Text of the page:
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           Groningen is the main municipality in as well as the capital city of the eponymous province in the Netherlands. With a population of around 190,000, it is by far the largest city in the north of the Netherlands. Groningen is a university city, inhabited on average by about 50,000 students.
    Links: http://en.wikipedia.org/wiki/Groningen,
  9. Saba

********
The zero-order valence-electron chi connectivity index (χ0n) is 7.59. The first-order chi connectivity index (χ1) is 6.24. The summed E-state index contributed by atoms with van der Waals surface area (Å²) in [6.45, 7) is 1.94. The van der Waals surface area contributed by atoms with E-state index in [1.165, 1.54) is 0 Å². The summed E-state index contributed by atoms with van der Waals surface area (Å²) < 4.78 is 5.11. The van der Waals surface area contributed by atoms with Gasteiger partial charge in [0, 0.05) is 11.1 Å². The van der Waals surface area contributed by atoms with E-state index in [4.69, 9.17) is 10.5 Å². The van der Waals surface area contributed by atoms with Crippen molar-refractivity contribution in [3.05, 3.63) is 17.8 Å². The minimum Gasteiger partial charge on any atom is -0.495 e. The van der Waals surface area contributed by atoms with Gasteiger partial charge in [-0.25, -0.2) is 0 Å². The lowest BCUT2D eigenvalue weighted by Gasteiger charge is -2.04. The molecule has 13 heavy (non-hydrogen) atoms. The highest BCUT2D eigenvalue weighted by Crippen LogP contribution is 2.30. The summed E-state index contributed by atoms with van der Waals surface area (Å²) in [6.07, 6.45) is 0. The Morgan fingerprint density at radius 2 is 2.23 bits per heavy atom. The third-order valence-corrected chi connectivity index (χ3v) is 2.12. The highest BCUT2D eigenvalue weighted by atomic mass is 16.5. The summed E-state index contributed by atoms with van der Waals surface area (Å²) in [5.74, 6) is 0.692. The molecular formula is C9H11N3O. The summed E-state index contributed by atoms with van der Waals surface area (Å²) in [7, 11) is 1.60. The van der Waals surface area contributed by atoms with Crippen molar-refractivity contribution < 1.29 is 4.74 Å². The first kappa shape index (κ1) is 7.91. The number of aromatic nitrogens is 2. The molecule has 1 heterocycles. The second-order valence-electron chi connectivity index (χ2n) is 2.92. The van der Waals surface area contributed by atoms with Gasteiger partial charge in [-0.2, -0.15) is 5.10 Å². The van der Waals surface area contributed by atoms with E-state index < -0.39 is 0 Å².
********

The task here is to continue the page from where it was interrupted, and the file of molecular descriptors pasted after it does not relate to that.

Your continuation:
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           Saba is a Caribbean island and the smallest special municipality (officially public body) of the Netherlands. It consists largely of the potentially active volcano Mount Scenery (877 m), the highest point within both the Kingdom of the Netherlands and the Netherlands proper. Saba, including the islet of Green Island, became a special municipality within the country of the Netherlands after the dissolution of the Netherlands Antilles on October 10, 2010. The island has a land area of 13 square km (5 square mi). At the 2001 Netherlands Antilles census, the population was 1,824 inhabitants, which means a population density of 140 inhabitants per km². Its current major towns and settlements include The Bottom (the capital), Windwardside, Hell’s Gate and St. Johns. As the island is part of the Netherlands, Dutch is the official language. Despite the island’s Dutch affiliation, English is the principal language spoken on the island and has been used in its school system since the 19th century. English can therefore be used in communications of and to the government although there is a local dialect. Since January 1, 2011, the US dollar has been the official currency, replacing the Netherlands Antillian Guilder. Saba is home to the Saba University School of Medicine, which was established by American expatriates in coordination with the Netherlands government. The school adds over 300 residents when classes are in session, and it is the prime educational attraction. A.M. Edwards Medical Center is the major provider of healthcare for local residents.